In order to achieve this, the CPU 430 may be configured with prior knowledge of, or be able to discover, an orientation of the removable key-holder 300. In one embodiment, as illustrated in FIG. 3, an orientation of the removable key-holder 300 may be determined using an orientation detection system. The orientation detection system may comprise detector 370 and mechanical boss 330 arranged to automatically ascertain a current orientation of the removable key-holder 300, and thereafter decoding any key-press signal accordingly.

The orientation detection system may comprise a number of position or location sensors 370 located on the keypad-PCB 360. In one embodiment, the orientation detection system may comprise at least one mechanical structure, such as a mechanical boss 330, located on the removable key-holder 300 that acts as an actuator for the location sensor 370, as shown in FIG. 3.

It is envisaged that the detection system may make use of any physical phenomenon, such as pressure, magnetism, light (optics), etc. In the embodiment illustrated in FIG. 5, a mechanical boss 330 combined with a metal-dome type pressure sensor 370 is used, because the keypad-PCB 360 already uses this type of sensor in order to detect a key-press. Thus, in this embodiment, the detection system relies on the same technology as the key-press detection system, thereby reducing the HHC device's cost and complexity.

When the removable key-holder 300 is mounted to the HHC device, the mechanical boss 330 presses down onto the metal dome of the position or location sensor, and is detected by the CPU (say CPU 430 in FIG. 4) in much the same way as a key-press would be detected.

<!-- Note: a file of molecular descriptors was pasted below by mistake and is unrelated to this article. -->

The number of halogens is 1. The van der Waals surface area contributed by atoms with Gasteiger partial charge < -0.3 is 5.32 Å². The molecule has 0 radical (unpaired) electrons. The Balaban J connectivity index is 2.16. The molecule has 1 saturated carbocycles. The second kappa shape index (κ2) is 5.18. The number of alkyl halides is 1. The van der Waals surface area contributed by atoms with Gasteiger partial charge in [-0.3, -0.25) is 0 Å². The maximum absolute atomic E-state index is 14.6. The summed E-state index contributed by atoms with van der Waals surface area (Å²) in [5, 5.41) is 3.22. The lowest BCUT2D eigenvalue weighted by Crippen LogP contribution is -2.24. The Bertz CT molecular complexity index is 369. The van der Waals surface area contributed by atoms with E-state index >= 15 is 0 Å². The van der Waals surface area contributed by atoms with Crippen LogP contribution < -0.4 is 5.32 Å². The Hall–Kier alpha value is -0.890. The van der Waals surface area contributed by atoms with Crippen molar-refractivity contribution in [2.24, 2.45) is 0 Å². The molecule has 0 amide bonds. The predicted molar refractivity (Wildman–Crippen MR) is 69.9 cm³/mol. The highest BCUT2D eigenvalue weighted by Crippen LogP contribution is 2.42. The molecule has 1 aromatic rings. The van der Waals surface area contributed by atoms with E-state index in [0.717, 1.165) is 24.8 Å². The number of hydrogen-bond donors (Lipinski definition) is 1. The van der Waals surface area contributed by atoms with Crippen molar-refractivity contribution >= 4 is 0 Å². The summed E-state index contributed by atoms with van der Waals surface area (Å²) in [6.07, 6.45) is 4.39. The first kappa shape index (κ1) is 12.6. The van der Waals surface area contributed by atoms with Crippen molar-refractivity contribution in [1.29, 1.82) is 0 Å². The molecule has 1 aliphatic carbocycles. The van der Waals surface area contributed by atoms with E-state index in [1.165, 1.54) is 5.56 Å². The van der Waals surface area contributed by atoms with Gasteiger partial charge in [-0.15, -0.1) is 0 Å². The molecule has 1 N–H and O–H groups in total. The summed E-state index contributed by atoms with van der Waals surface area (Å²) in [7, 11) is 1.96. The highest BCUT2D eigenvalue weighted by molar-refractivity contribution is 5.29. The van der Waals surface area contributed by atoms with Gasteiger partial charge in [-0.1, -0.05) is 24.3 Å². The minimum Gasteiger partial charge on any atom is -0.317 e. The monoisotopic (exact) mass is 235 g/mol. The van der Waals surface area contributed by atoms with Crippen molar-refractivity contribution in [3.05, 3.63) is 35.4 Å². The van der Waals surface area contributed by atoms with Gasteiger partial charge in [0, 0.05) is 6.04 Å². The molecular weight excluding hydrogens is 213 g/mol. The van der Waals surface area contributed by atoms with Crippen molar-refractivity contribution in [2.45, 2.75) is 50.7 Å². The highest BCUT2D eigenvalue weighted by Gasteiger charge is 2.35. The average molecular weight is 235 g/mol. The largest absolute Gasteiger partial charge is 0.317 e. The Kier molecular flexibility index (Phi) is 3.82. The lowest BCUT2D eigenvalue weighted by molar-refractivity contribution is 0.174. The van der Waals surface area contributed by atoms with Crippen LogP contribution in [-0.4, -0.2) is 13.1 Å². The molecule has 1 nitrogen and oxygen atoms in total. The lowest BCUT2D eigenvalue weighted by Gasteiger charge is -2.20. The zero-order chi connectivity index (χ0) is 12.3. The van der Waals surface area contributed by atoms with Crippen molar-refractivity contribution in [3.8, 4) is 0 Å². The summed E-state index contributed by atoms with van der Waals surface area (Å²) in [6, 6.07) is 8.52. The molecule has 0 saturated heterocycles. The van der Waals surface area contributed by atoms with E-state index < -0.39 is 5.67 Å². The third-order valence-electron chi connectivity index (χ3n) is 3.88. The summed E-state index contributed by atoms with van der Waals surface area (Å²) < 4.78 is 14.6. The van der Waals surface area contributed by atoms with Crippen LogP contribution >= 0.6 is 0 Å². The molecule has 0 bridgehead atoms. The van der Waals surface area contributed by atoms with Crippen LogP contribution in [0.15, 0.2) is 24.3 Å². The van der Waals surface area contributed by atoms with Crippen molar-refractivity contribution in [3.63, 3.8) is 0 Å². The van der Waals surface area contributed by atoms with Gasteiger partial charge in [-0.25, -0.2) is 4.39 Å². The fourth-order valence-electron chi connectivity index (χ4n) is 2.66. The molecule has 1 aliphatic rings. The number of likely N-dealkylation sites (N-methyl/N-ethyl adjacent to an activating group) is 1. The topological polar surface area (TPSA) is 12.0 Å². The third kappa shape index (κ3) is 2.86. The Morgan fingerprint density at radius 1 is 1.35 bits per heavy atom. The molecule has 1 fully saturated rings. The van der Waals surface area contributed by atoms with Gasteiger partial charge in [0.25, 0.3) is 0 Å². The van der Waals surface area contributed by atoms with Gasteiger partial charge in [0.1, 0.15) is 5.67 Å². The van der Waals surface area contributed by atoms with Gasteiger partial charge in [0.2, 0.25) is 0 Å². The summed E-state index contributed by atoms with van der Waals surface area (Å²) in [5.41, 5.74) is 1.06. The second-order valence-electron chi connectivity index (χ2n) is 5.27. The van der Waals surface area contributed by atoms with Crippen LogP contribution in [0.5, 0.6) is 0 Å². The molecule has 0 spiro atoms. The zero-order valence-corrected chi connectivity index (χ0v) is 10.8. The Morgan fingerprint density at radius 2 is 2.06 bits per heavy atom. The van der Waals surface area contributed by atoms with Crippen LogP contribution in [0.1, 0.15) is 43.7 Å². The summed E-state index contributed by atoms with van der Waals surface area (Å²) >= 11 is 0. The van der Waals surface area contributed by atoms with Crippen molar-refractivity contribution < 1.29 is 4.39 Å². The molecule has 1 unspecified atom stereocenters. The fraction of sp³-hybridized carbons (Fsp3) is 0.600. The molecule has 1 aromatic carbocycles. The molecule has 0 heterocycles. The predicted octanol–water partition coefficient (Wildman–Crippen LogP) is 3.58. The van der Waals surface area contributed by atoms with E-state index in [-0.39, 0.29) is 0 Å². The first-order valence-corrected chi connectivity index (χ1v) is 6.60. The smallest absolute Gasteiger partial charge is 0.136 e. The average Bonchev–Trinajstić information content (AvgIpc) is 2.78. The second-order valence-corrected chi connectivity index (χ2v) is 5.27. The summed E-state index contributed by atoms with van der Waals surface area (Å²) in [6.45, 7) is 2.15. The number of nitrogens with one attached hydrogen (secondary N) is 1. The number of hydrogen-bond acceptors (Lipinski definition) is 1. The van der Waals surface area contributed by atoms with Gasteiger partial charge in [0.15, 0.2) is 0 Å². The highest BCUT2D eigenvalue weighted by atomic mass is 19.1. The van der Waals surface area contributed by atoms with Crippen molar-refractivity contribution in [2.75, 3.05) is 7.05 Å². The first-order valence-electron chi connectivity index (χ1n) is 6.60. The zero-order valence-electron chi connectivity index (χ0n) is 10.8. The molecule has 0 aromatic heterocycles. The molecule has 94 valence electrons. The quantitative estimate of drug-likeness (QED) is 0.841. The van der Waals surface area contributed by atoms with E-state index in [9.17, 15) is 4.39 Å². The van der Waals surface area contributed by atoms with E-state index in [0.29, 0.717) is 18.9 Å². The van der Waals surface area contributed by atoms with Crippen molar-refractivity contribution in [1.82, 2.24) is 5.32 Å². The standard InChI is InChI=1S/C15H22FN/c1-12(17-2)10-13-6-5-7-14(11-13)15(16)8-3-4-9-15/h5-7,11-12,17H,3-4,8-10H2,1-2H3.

In the example illustrated in FIG. 3, the removable key-holder 300 is rectangular in shape and can be mounted to the device in one of two orientations. In this case, only one mechanical boss 330 and two position or location detectors 370 are required, in order to positively determine the orientation of the removable key-holder. A skilled artisan will appreciate that a different number of position or location detectors 370 may be required for different shaped removable key-holders.

The position or location detectors 370 may operate as binary devices, for example they may have only two operating states, ‘on’ and ‘off’, or binary ‘1’ and ‘0’. The two detectors may thus detect four states (0,0) (1,0) (1,1) (0,1), and thereby provide four pieces of information. The (0,0) state may be configured as a useful information state, in that it may inform the CPU that the removable key-holder has not been re-assembled to the device, and that the device is thus not operable.

For HHC devices where multiple orientations are possible, for example with a circular or hexagonal removable key-holder, a more complex detection scheme is required; i.e. one capable of detecting at least as many states, as there are orientations.

In the embodiment of FIG. 3, a single detector 370 would in fact, be sufficient, as rotation of the removable key-holder 300 would cause the state of the signal from the detector 370 to change, implying that the orientation had changed.

If yet more flexibility is required of the HHC device, i.e. if the removable key-holder 300 should also be replaceable and not simply rotatable, then a more sophisticated key-press detection mechanism may be required. This is due to the fact that a new removable key-holder 300 may have an entirely different key layout, with more or less keys 320 than the original removable key-holder, and/or keys located in different physical positions on the removable key-holder 300.

In this case, the design of the HHC device may be modified such that keypad-PCB 360, with its fixed geometry and fixed number of key-press sensors 365, may be replaced with a digitiser (not shown). A digitiser, in this embodiment, encompasses a keypad-PCB device capable of detecting a key-press anywhere on its surface, and not only at specific key-press detection points 365. When a key-press is detected by the digitiser, it may generate an output that corresponds to the physical location of the key-press, for example the X-Y coordinate of the key-press on the active surface of the digitiser.